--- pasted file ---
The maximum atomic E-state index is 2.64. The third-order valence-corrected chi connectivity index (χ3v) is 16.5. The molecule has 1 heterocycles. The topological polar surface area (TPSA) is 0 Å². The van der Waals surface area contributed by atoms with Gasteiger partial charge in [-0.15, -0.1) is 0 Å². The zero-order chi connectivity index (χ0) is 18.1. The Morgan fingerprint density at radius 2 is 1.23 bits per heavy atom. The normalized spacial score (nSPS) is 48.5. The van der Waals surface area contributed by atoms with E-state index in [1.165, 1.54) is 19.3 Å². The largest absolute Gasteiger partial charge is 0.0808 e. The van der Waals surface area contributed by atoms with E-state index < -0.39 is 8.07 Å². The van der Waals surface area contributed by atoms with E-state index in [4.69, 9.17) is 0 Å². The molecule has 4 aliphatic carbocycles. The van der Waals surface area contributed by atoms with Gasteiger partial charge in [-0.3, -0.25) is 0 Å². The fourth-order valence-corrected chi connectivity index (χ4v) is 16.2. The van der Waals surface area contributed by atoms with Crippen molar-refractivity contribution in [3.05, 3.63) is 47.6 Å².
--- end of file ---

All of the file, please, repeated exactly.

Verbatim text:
The maximum atomic E-state index is 2.64. The third-order valence-corrected chi connectivity index (χ3v) is 16.5. The molecule has 1 heterocycles. The topological polar surface area (TPSA) is 0 Å². The van der Waals surface area contributed by atoms with Gasteiger partial charge in [-0.15, -0.1) is 0 Å². The zero-order chi connectivity index (χ0) is 18.1. The Morgan fingerprint density at radius 2 is 1.23 bits per heavy atom. The normalized spacial score (nSPS) is 48.5. The van der Waals surface area contributed by atoms with E-state index in [1.165, 1.54) is 19.3 Å². The largest absolute Gasteiger partial charge is 0.0808 e. The van der Waals surface area contributed by atoms with E-state index < -0.39 is 8.07 Å². The van der Waals surface area contributed by atoms with E-state index in [4.69, 9.17) is 0 Å². The molecule has 4 aliphatic carbocycles. The van der Waals surface area contributed by atoms with Gasteiger partial charge in [-0.3, -0.25) is 0 Å². The fourth-order valence-corrected chi connectivity index (χ4v) is 16.2. The van der Waals surface area contributed by atoms with Crippen molar-refractivity contribution in [3.05, 3.63) is 47.6 Å².